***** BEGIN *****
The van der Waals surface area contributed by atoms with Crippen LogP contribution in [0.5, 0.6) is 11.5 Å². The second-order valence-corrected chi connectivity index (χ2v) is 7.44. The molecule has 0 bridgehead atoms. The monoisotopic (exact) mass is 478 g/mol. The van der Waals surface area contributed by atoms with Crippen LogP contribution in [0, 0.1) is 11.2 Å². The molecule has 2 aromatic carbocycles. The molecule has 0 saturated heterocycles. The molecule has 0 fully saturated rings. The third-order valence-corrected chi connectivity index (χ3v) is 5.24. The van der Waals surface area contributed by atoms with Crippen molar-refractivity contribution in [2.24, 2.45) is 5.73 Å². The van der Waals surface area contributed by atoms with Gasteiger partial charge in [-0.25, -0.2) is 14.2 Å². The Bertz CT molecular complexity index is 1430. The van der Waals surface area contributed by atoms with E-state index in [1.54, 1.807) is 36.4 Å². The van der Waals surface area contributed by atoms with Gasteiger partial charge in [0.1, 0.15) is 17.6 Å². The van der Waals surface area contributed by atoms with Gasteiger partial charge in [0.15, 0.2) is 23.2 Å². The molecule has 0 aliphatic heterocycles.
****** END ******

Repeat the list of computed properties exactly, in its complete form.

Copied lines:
The van der Waals surface area contributed by atoms with Crippen LogP contribution in [0.5, 0.6) is 11.5 Å². The second-order valence-corrected chi connectivity index (χ2v) is 7.44. The molecule has 0 bridgehead atoms. The monoisotopic (exact) mass is 478 g/mol. The van der Waals surface area contributed by atoms with Crippen LogP contribution in [0, 0.1) is 11.2 Å². The molecule has 2 aromatic carbocycles. The molecule has 0 saturated heterocycles. The molecule has 0 fully saturated rings. The third-order valence-corrected chi connectivity index (χ3v) is 5.24. The van der Waals surface area contributed by atoms with Crippen molar-refractivity contribution in [2.24, 2.45) is 5.73 Å². The van der Waals surface area contributed by atoms with Gasteiger partial charge in [-0.25, -0.2) is 14.2 Å². The Bertz CT molecular complexity index is 1430. The van der Waals surface area contributed by atoms with E-state index in [1.54, 1.807) is 36.4 Å². The van der Waals surface area contributed by atoms with Gasteiger partial charge in [0.1, 0.15) is 17.6 Å². The van der Waals surface area contributed by atoms with Gasteiger partial charge in [0.15, 0.2) is 23.2 Å². The molecule has 0 aliphatic heterocycles.